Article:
Sorry about that last post. That temper tantrum, rare as it was, should've been kept private. It does raise the question, though: how much of one's personal life should bleed into a public blog? I'm finding that, to continue this blog, I have to reveal more of myself than is comfortable.
Some have guessed that I don't post photos for reasons of privacy. Actually, it's because my photos aren't like yours and that's because my life isn't like yours. Your photos are of places you've gone, things you've done, people and things that are important to you. Mine are shapes and colors without subject, alien landscapes devoid of people; I don't try to do that, it's the way my brain works.
For one thing, I have virtually no visual memory. For example, I don't know what color the interior of my car is (the exterior is blue and I know this only because sometimes I have to tell people which car is mine). If we've met, I won't recognize you by face, but by the way you move or by your voice. If only that were my biggest oddity!
I'm autistic. Now that every socially awkward child is diagnosed as autistic, I should say that, excepting that I talk (and I said nothing yesterday, and nothing so far today), I am profoundly autistic. I go to meetings at the Autism Society of Minnesota to help others with the condition, but they generally are much less affected than I am; some autistic people have "splinter skills" (most people think of Dustin Hoffman's "Rain Man" and his ability to know how many toothpicks were in a box by the sound when they get dumped out) and mine seems to be the ability to disguise my autism. There's probably no way that I should be able to get by the way I do, but I do.
Partly, I get by because I learn extremely quickly. My IQ is extremely high (if you want to know what it is, you should know the difference between Stanford-Binet/Wechsler, Terman and Cattell scales first). My memory is also remarkable; having cared for a parent with Alzheimer's, I'm terrified that it's not as good as it was when I got an engineering degree without cracking a book.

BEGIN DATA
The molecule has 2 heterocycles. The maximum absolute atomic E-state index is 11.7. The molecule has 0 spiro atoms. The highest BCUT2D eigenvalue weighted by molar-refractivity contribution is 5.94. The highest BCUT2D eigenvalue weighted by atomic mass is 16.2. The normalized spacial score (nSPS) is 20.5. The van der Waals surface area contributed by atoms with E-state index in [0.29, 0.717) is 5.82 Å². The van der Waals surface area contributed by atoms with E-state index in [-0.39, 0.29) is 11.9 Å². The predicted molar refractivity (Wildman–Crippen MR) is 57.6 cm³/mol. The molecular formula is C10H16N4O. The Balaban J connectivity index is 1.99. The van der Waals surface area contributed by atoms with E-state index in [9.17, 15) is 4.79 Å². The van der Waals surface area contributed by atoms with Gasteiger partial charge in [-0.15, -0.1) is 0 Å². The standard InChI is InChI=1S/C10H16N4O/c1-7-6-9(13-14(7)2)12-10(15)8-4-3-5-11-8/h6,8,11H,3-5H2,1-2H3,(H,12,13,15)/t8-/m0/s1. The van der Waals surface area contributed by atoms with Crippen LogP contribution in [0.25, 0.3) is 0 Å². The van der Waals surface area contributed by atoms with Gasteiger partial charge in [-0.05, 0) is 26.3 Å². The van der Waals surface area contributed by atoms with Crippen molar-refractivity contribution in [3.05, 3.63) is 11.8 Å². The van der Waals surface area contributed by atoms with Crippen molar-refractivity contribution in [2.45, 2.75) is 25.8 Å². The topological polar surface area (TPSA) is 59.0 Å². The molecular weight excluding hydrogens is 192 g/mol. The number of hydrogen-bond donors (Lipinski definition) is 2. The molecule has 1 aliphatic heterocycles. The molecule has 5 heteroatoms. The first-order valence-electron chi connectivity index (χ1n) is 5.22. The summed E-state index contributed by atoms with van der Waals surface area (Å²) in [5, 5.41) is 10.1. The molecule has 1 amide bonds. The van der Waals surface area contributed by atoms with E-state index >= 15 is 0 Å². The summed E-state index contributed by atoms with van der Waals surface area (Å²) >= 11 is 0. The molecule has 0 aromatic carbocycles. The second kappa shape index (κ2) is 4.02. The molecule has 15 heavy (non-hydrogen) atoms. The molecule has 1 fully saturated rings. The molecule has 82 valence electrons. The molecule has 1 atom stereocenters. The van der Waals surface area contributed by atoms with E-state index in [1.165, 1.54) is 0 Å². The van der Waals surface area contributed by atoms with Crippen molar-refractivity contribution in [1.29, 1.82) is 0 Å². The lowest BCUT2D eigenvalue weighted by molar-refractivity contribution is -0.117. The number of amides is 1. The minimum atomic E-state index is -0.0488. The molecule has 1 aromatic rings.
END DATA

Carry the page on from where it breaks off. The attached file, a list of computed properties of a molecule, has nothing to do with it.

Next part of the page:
Why is this important to the blog? Well, for one, it explains the extreme detail and tight focus of some of my posts. I collect facts, spin them around in odd ways in my head and then post them. It also explains the rather detached demeanor that some find off-putting.
Why I run
I like it and I'm pretty good at it (I'll finish 8th to 10th at Chippewa and be quite happy about it), but there's more. It relieves stress and repetitive motion is therapeutic for me. It gives me something to wear (!); I discovered at a young age that I could go most places in a running t-shirt, jeans and running shoes and not look completely out of place - and it gave me an identity, "Steve, the runner" and people would ask about the race on the shirt, which relieved me of the awkward burden of trying to make small talk.
Why I ranted
I'm never going to have a life like yours. I'm never going to come home from a day at the office to a family. It's never happened and it just won't. Usually I'm okay with that, but recently it's been hard.
You see, I've fallen in love. I'm working at about a schoolboy infatuation level with the social skills to match. And it's embarassing at my age, like a mid-life crisis without the life. I feel doomed from the start, so I'm not doing anything about it and that defeatist attitude makes me angry at myself.
And I remember her face! You can't imagine the emotion that goes with that. You really can't. It's like she's always there (I expect that doesn't make sense to anyone else). Part of me wants to forget, to go back to the comfort of the little world without other people in it. Part of me wants to take a chance, but doesn't know how. It's maddening and someone unexpectedly set me off.
Back to running from here on.
Raise the Jolly Roger
1 week ago